Limited Military Options

    The limited military options in preventing such weapons use was highlighted by the Chairman of the US Joint Chiefs of Staff Gen. Martin Dempsey in January 2013. He noted that such a step would require ‘clarity of intelligence … persistent surveillance’, which may not be readily available.10 More pertinently, the then Defence Secretary Leon Panetta noted that the US was more concerned about effectively securing such weapons in case the regime fell.

    Dempsey in April 2013 further told the Senate Armed Services Committee that armed intervention may not fully secure the entire Syrian chemical arsenal due to the ‘numerous’ sites involved and because the Syrian regime was supposed to have moved its arsenal to different places.11 The Director of National Intelligence James Clapper told the Senate Intelligence Committee on April 11 that securing Syria’s chemical weapons would be ‘very, very situational dependent …’ He also stressed the importance of support from regional countries ‘to be able to mount a full-on security mission on those weapons …’12

    It is pertinent to note that such difficulties as expressed by senior US officials in securing Syrian chemical weapon sites through military means is in contrast with statements by Israeli analysts, who insist that the ‘monitoring of the Syrian chemical weapons depots is quite strict, so there’s a fairly good chance that any movement would be detectable’.13 Israeli officials on the other hand expressed greater concern over the transfer of weapons like anti-aircraft missiles to groups like the Hezbollah, given that such weapons are ‘mobile … can be hidden and can pose a very big problem for the Israeli air force’.14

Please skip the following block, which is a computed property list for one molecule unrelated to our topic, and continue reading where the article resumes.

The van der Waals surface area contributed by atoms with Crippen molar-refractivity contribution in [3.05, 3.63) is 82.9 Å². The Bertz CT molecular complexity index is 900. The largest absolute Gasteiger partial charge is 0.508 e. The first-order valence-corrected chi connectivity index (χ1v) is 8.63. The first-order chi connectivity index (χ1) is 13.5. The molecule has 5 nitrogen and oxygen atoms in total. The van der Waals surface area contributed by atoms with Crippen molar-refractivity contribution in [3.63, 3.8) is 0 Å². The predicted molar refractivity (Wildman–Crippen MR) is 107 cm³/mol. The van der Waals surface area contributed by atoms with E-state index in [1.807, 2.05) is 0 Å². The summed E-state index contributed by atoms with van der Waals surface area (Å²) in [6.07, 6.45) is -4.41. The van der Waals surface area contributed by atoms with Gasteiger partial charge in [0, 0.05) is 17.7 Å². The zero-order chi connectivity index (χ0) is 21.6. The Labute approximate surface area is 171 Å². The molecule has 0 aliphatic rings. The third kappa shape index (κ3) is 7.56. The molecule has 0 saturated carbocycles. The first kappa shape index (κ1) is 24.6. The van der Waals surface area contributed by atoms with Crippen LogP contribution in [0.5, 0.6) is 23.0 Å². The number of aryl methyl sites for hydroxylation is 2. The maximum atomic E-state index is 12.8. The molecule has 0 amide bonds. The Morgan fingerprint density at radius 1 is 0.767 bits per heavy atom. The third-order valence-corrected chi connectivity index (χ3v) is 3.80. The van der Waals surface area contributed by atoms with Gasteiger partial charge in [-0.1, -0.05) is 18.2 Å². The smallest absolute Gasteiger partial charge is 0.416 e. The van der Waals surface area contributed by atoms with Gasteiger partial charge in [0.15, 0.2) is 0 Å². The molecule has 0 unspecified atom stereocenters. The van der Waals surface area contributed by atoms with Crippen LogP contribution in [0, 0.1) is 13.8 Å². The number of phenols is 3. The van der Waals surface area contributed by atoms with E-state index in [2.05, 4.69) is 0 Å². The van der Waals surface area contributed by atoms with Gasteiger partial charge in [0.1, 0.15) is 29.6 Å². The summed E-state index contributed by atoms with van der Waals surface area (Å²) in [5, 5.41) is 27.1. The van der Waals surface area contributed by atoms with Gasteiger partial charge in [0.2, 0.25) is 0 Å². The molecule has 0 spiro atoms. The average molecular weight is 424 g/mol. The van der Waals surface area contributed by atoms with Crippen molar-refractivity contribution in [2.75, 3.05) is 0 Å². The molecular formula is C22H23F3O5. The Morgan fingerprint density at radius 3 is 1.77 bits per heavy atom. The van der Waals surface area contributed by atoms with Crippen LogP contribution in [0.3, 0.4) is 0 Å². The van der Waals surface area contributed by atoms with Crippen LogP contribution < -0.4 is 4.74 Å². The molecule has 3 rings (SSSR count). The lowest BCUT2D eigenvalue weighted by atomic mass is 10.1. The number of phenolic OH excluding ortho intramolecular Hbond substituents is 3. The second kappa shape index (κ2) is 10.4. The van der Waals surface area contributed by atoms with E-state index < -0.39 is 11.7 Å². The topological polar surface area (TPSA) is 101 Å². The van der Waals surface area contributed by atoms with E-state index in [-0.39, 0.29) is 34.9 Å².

Israeli concerns on Syrian chemical weapons also more specifically relate not so much as to their use by the Assad regime but to the security of these weapons in case the regime falls or the possibility of their transfer to the rebels or the Hezbollah. Deputy Prime Minister Silvan Shalom in January 2013 warned that such a transfer ‘would be crossing a line that would demand a different approach, including even action’.15

    The Ghosts of Iraq